In the war between gas companies and electrical companies-here is some news. First the good news. The technology to fight and end Global warming and climate crisis was introduced years ago. 🙂
Now the bad news: Spokespeople from the energy sector are still ignoring the gas company’s achievements. At the last Green Building and Energy conference I attended, the focus was on what was called “the Duck Curve”. If one draws a graph of our community wide electrical use during the day and then on the same graph draws the ability of solar to generate electricity each passing hour of the day–one sees the obvious problem. When the sun starts going down, we are still using and needing electricity. There are solutions to this. One is lots and lots of batteries. Another is using bio-gas. Bio-gas means taking trash and sewage that was going to the landfill to release harmful vapors and sending it instead to a processing plant that basically ferments it into useable energy.
Note here that Bio-gas can provide energy rain or shine, and certainly as needed for the dreaded Duck Curve.
Here in the Inland Empire (the easternmost parts of LA area) we opened just such a plant that takes manure from the dairy farms, lawn and yard waste, and food scraps from the kitchen. It grinds it down into a slurry and ferments it in pressurized tanks. Just this week, the garbage we sent to the city dump is around 25% of what it used to be. What used to generate air pollution now generates power. What a deal! Never-the-less our local gas power station is being decommissioned and then utilized for a massive pile of batteries. Let’s look at the particulars.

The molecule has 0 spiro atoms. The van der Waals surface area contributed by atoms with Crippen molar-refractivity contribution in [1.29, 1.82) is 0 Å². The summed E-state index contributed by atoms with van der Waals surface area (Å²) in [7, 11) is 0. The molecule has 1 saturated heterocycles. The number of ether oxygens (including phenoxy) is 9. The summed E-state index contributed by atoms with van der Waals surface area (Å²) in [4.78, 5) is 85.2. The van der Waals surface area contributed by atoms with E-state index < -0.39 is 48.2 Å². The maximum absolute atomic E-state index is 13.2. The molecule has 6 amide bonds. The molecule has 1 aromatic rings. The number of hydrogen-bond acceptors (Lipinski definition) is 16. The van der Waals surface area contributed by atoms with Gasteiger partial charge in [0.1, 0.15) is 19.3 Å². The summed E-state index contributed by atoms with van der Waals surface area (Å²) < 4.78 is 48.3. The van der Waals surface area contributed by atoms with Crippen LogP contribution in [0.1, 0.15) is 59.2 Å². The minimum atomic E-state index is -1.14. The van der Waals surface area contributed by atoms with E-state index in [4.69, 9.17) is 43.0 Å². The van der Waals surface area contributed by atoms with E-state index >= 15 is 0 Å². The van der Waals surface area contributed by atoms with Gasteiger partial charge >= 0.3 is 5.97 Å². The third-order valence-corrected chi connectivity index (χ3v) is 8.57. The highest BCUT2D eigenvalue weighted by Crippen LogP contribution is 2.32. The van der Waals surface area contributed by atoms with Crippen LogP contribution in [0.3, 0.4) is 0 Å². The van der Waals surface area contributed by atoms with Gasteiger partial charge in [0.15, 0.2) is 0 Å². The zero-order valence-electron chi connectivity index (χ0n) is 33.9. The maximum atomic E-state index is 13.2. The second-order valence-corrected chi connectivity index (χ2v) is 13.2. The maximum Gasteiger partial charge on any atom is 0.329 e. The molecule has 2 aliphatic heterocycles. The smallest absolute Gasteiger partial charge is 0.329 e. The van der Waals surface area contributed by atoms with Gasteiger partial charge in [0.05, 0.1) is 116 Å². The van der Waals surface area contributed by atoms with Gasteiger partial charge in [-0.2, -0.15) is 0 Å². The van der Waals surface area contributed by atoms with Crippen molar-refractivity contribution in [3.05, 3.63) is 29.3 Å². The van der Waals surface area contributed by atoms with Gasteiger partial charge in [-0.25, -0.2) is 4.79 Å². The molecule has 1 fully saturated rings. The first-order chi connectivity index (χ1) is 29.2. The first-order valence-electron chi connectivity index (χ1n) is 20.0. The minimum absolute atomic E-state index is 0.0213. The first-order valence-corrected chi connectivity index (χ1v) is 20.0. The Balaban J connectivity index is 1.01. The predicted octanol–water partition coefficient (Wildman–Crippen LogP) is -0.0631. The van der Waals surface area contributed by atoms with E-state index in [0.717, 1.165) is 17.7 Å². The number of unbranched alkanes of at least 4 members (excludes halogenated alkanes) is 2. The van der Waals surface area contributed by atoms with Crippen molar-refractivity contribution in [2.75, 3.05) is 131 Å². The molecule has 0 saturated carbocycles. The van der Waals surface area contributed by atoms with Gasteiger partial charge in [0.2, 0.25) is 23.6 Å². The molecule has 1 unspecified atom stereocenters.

This power plant is practically brand new (10 years old). It is state of the art in efficiency. It has many many serviceable years ahead of it (decades). So the $800 million that got spent to build the plant gets carted off the the landfill. Lots of diesel exhaust involved in that. Now lots of batteries have to be made. So there’s industrial pollution involved in that. The Energy Commission stated that the plant was not making money so this was a good thing. The Energy Commission did not mention in the article that the power plant was built based on their lengthy and involved approval process based on their market analysis and forecasts. I don’t know what the cost will be for all of the batteries but you see how a huge amount of money is being wasted here that will necessarily drive the cost of energy up for all of us bill payers. Who is to say the Energy Commission’s analysis and forecasts for the battery system aren’t as flawed as the analysis and forecasts to build the gas plant?
If you look at this chart of how cost effective different power plants are, the small advantage of solar does not include the costs for batteries. My point being that solar power is great but it benefits from renewable gas.
In conclusion, if you have a trash service that allows you to send your kitchen scraps to the power plant–by all means do it. It is a tiny inconvenience that literally has the power to save the world.
And when you hear propaganda for a future of all electric buildings and cars-keep the concept of renewable gas powered buildings and cars in the back of your mind.
Please refer also to my previous blog on this subject.
The graphs above are courtesy Electropedia (Generation Efficiencies), EIA (Average Construction Costs), and Informed Infrastructure (Capacity Weighted Construction Costs).